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I have never felt as close to home as I did during Christmas in 2018.

Throughout my incarceration, I was fortunate to be part of a wonderful program called Mothers Inside Loving Kids (MILK). This program provided a way for us mothers to remain connected with our children through special visitation privileges.

A MILK visit consisted of playing games, making arts and crafts, eating snacks and lunch, and spending quality family time together. In other words, these visits were not at all like a typical prison visit. MILK visits gave us the freedom to enjoy the time spent here with family. Those visits carried such a familial feeling that it did not seem as if we were behind locked doors and fences. It was comfortable.

Our last visit was December of 2018, and we celebrated our Christmas holiday together. Unbeknownst to our children and families, we had gotten them presents that they would be allowed to open during the visit.

In the week prior to the visit, the assistant warden called the MILK moms together and we had to show him our gifts for his approval before we wrapped them in beautiful holiday wrapping paper.

We had been collecting and making things all throughout the year in preparation for this visit. Some of us had t-shirts we painted. We painted cups and socks, we had cards and candy and much more. We all got really creative when it came to our children.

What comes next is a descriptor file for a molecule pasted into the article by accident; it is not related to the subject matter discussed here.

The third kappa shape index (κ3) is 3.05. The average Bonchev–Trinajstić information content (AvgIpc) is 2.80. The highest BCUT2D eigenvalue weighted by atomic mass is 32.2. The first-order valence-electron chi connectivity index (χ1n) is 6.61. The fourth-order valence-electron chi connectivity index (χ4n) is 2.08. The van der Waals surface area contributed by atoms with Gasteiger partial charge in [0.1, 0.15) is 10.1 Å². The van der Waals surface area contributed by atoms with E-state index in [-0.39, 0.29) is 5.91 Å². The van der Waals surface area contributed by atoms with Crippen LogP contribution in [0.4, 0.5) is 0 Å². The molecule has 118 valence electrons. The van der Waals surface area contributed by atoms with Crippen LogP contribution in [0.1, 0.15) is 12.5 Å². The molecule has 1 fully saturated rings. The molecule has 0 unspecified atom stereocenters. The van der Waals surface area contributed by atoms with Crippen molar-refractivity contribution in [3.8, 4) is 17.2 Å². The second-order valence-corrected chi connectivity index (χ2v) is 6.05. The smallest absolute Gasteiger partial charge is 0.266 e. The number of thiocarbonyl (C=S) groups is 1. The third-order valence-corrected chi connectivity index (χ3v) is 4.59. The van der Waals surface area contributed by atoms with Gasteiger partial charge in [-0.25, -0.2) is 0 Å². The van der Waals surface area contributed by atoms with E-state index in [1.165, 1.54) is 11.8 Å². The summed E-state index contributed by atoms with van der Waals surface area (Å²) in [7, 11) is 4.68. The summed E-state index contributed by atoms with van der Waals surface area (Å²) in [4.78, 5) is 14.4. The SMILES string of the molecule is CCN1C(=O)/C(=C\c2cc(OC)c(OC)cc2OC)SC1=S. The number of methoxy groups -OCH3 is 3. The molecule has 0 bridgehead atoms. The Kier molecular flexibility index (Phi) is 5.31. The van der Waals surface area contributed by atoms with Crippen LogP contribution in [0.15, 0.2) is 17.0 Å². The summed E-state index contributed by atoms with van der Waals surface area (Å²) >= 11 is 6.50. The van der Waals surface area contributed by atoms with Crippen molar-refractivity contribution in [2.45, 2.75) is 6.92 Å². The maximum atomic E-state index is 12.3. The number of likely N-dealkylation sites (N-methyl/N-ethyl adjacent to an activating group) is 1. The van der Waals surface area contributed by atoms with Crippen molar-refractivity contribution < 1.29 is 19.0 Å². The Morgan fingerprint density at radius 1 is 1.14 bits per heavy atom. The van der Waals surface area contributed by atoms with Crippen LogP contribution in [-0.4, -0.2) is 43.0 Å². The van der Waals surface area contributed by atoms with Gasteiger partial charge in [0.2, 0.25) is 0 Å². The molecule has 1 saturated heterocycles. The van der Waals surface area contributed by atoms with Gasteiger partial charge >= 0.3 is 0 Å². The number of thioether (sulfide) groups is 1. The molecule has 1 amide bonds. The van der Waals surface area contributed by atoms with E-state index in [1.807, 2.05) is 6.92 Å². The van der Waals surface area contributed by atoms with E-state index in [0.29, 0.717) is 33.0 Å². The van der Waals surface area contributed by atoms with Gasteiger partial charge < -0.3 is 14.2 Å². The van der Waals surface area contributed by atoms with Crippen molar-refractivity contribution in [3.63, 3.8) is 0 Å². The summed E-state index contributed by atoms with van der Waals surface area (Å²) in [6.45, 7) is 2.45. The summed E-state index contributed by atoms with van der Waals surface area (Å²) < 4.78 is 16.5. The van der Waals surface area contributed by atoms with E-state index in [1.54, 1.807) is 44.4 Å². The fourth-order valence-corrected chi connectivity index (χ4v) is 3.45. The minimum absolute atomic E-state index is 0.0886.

We enjoyed the entire visit, but the highlight was Circle Time, which consisted of the entire group sitting around in a circle spending time together. During Circle Time that year, our children opened their gifts and it was such a joy to see their little faces light up. What comfort that provided. To know that my children were happy was all that mattered to me.

Though each day is a struggle, holidays can be especially difficult for those of us on the inside. When you are accustomed to enjoying those special days with your loved ones and suddenly that has been taken away from you, that loss can be extremely hard to handle. We spend them grasping for some sense of home.

The MILK visit that day was as close to home as I’ve felt during my 16 years of incarceration. It was a blessing!

Disclaimer: The views in this article are those of the author. Prison Journalism Project has verified the writer’s identity and basic facts such as the names of institutions mentioned.

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Chanell Burnette

Chanell Burnette is a writer incarcerated at the Fluvanna Correctional Center for Women in Virginia.